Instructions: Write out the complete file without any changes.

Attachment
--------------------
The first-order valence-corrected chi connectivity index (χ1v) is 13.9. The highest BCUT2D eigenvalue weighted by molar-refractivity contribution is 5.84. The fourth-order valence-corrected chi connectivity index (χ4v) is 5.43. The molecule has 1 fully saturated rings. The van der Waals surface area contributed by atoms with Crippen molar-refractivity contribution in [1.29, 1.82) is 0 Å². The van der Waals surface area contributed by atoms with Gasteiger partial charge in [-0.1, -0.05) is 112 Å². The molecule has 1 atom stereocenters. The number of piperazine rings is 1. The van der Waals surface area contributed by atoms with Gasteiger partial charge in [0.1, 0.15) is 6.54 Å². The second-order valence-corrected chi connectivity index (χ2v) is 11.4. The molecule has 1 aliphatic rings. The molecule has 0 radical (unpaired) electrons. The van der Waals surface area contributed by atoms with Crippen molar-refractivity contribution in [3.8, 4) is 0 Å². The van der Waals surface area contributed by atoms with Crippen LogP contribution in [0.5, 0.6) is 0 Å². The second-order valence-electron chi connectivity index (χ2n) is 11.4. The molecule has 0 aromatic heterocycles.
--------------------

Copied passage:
The first-order valence-corrected chi connectivity index (χ1v) is 13.9. The highest BCUT2D eigenvalue weighted by molar-refractivity contribution is 5.84. The fourth-order valence-corrected chi connectivity index (χ4v) is 5.43. The molecule has 1 fully saturated rings. The van der Waals surface area contributed by atoms with Crippen molar-refractivity contribution in [1.29, 1.82) is 0 Å². The van der Waals surface area contributed by atoms with Gasteiger partial charge in [-0.1, -0.05) is 112 Å². The molecule has 1 atom stereocenters. The number of piperazine rings is 1. The van der Waals surface area contributed by atoms with Gasteiger partial charge in [0.1, 0.15) is 6.54 Å². The second-order valence-corrected chi connectivity index (χ2v) is 11.4. The molecule has 1 aliphatic rings. The molecule has 0 radical (unpaired) electrons. The van der Waals surface area contributed by atoms with Crippen molar-refractivity contribution in [3.8, 4) is 0 Å². The van der Waals surface area contributed by atoms with Crippen LogP contribution in [0.5, 0.6) is 0 Å². The second-order valence-electron chi connectivity index (χ2n) is 11.4. The molecule has 0 aromatic heterocycles.